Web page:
Next is Dr. Ellis Cheever (Lawrence Fishburn) as the head of the US Center for Disease Control (CDC), and his field agent Dr. Erin Mears (Kate Winslet). Her role is to investigate and contain outbreaks of the disease in the US, with the difficult task of motivating action in the face of apathy and government bureacracy.

Third is the agent dispatched by the World Health Organisation (WHO) to investigate the source of the virus, Dr. Leonora Orantes (Marion Cotillard). In Hong Kong, she gets involved with a few members of the local police force who are fanatical about protecting their relatives in a small rural village.

Lastly we have Alan Krumwiede (Jude Law) – who comes up with these names!? – as a cariacature of the “citizen journalist”, a crackpot who believes that the whole thing is a dramatic conspiracy by the drug companies to improve their share price.

The glue holding them all together here is the threat of a global disease epidemic – tracing the paths of the very many activities that happen in such a scenario. It’s a surprisingly robust cinematic exploration of what would happen in the event of a major outbreak of a severity equal to or greater than that of the SARS “bird flu” outbreak or the more recent H1N1 variant. I have it on good authority (one of Jenny’s medico friends) that the portrayal of the medical profession at least is quite accurate.

The movie portrays many different perspectives on the story from a purely neutral perspective, not deifying or demonising any particular side. Even the odious government bureacrat doesn’t get her well-deserved comeuppance, as one would expect, and characters that don’t deserve to die, do. Overall, a very interesting intellectual diversion from the usual movie-going fare.

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Tuesday December 13th, 2011 20:38 War Horse

War Horse

Ooh, a low angle shot with the sky in the background. It's a drama then eh?

Steven Spielberg’s latest, War Horse, is based on a play (which in turn is based on a book). Considering the central character is a horse, I’d be curious to see how they pull that off on stage – do they use a real horse? The story is a pastiche of human events intertwined with the life of Joey, the horse of the movie’s title.

Spielberg’s adaption feels like a faithful recreation of a play. That is, there’s a very clear delineation between each of the movie’s sections, and like some stage-to-screen adaptations (e.g. Chicago), the main difference is that the backgrounds and props are real instead of stage contrivances.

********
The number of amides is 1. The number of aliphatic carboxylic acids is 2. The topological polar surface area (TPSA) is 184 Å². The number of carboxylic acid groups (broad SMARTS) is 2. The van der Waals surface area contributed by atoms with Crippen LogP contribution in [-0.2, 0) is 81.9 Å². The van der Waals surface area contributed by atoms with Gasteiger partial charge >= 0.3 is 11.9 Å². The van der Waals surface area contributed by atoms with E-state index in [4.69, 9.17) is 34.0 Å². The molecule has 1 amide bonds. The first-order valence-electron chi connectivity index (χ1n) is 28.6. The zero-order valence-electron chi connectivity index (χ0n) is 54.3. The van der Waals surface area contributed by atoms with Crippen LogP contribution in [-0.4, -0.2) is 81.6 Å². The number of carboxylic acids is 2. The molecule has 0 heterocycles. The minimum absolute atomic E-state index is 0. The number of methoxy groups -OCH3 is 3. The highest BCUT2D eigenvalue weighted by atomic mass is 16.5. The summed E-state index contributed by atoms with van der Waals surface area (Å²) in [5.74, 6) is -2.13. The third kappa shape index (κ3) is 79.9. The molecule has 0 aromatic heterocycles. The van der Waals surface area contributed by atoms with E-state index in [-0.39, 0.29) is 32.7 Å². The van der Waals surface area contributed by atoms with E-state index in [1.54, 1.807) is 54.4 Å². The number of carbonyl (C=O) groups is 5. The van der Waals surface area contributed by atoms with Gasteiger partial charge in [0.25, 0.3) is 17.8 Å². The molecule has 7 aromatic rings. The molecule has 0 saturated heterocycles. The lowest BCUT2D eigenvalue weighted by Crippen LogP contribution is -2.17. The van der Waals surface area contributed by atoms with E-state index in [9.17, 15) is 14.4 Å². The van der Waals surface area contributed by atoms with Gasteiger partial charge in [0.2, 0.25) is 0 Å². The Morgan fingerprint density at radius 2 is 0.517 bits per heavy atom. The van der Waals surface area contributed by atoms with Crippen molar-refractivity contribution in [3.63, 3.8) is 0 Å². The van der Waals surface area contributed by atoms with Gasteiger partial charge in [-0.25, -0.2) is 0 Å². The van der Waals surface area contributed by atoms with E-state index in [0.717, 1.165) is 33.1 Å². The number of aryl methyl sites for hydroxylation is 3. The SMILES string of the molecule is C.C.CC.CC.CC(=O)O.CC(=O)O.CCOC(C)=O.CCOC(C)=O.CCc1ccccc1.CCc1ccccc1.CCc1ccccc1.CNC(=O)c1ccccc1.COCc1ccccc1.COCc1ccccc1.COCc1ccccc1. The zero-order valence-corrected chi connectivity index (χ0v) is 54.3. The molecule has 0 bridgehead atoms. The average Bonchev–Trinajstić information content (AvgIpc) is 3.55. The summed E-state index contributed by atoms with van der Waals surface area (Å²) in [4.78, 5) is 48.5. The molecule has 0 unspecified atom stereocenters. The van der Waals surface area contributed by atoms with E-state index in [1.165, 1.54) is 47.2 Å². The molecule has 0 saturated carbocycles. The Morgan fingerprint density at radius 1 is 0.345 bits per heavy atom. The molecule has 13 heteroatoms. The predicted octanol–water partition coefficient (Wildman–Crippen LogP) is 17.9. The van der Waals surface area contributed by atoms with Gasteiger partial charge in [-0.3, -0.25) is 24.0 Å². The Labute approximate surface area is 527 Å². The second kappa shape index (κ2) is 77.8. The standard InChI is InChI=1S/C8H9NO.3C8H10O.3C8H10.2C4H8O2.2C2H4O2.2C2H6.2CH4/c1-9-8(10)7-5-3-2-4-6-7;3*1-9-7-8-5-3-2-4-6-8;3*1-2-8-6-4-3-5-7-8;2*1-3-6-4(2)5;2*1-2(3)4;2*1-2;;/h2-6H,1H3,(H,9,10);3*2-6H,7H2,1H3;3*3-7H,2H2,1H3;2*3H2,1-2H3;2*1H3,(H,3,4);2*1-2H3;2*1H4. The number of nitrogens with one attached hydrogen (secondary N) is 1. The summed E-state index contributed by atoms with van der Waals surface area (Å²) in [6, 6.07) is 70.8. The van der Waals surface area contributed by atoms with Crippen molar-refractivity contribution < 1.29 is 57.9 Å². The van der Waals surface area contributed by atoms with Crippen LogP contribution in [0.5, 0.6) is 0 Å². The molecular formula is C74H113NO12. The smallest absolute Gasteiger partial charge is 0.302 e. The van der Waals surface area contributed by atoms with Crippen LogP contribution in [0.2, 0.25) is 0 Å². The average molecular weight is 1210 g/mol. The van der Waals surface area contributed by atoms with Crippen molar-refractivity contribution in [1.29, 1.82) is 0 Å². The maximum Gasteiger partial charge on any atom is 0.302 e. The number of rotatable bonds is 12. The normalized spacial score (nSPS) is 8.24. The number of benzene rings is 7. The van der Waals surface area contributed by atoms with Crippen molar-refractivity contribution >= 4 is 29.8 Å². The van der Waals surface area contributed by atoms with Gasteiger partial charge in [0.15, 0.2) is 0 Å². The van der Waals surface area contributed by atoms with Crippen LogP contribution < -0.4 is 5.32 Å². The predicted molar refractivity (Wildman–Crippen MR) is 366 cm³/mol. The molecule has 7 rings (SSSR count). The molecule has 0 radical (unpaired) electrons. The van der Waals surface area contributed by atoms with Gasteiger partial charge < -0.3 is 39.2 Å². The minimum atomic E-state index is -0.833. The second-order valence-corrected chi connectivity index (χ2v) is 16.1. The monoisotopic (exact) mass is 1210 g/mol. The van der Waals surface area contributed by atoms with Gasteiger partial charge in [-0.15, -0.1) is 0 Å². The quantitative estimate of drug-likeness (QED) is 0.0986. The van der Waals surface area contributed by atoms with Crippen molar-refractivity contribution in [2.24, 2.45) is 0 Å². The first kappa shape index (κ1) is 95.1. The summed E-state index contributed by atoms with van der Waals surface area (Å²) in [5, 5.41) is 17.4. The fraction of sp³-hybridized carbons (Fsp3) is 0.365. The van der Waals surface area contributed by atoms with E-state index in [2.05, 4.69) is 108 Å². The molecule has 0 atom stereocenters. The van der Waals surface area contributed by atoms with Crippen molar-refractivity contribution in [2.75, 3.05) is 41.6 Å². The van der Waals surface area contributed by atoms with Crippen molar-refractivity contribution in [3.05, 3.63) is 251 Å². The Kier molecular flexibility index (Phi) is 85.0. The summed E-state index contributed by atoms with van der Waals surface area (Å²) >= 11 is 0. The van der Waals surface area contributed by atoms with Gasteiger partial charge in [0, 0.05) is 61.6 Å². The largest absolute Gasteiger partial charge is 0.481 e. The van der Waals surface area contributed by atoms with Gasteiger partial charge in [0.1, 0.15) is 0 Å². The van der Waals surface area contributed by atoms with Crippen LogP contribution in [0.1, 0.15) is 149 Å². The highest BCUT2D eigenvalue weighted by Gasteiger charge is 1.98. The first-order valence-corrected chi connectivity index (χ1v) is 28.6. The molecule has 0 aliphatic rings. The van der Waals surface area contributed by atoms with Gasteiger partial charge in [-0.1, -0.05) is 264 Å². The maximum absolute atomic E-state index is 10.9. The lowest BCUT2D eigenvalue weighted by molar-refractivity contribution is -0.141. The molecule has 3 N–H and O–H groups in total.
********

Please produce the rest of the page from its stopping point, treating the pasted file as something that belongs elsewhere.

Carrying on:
Not being a history buff, I found the movie’s depiction of certain aspects of World War I odd – why did the English charge the Germans on horseback with swords, when guns clearly existed (and were used enthusiastically throughout the rest of the movie)? But being primarily a horse biography rather than a war flick (which I don’t normally like), I quite enjoyed it.

The themes were often quite depressing – the movie endeavours to show that the war was hard on people on both sides – but there were times when attempts to lighten the mood seriously threatened the film’s credibility. One scene featuring a pesky goose wandered dangerously close to Babe territory, and you almost expect the animals to start talking.

There’s also a very close resemblence to the 2005 foreign film Joyeux Noël, but I won’t spoil the particulars of that for you.

If you like horses, there’s probably no question that you’ll like this movie and should go see it. Likewise if you enjoy dramas. For everyone else, this is probably a DVD rental.

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Saturday December 10th, 2011 21:11 Horrible Bosses

The end of the year is coming up fast, and if I have any hope of clearing out my backlog of reviews then I’d better get cracking – there’s still a few to go. I don’t think I’ve ever mentioned this, but it was one of my writing goals for this year to review every movie that I watch in the cinema, and every book I read. The odd video game or other thing would stick its head in here and there, on rare occasions when the writing bug would take hold.

Horrible Bosses

The missing text for the bottom three pictures are "Weeny", "Whiney" and "Schmoe"

Onto the review. Horrible Bossees doesn’t so much have a plot as a framework on which a number of jokes are hung. These range from mildly annoying to genuinely amusing. My guess is that the movie was a contrivance allowing the screenplay writers to give themselves carte blanche to have a bunch of suburban middle-class white men to make inappropriate social comments.

The three eponymous bosses are extreme cariacatures of treacherousness, libidinousness, and nepotistic…ness. Each is paired up with one of our hapless heroes: Nick (Jason Bateman), Dale (Charlie Day) and Kurt (Jason Sudeikis). In a style reminiscent of The Wizard of Oz – lacks a certain je ne sais qua that would allow him to escape his situation. It’s in these dire straits that the trio half-jokingly formulate a plan to assassinate their superiors, and the movie takes a turn for the better.

Enter Jamie Foxx as a shady hitman. The scenes with him in it almost justifies the existence this movie (to say nothing of Jennifer Aniston’s, um… appearances – whatever you choose to read into that word).

What makes the movie border on intolerable is the way that Dave’s whiney voice increases in pitch throughout the whole movie until by the end his screechings give Chris Rock a run for his money.

Kevin Spacey, as Nick’s boss Dave Harken, did well with what he was given; he plays the snarky bad guy with ease. Colin Farrell’s talents were completely wasted (har har) in the role of drug addled Bobby Pellitt, Kurt’s nemesis, and Aniston tries desperately to reinvent herself as a sexy middle-aged woman, although she has obviously had herself cosmetically altered to have the body of someone much younger. Still, her acting was as unmoving as her gravity defying bosoms, and as wooden as the nether regions of those who watched this for its smut potential.

Watch this one if you’ll be happy for 15 minutes of genuine belly laughs to justify the other hour-and-a-half of crude, lewd, “dude” humour.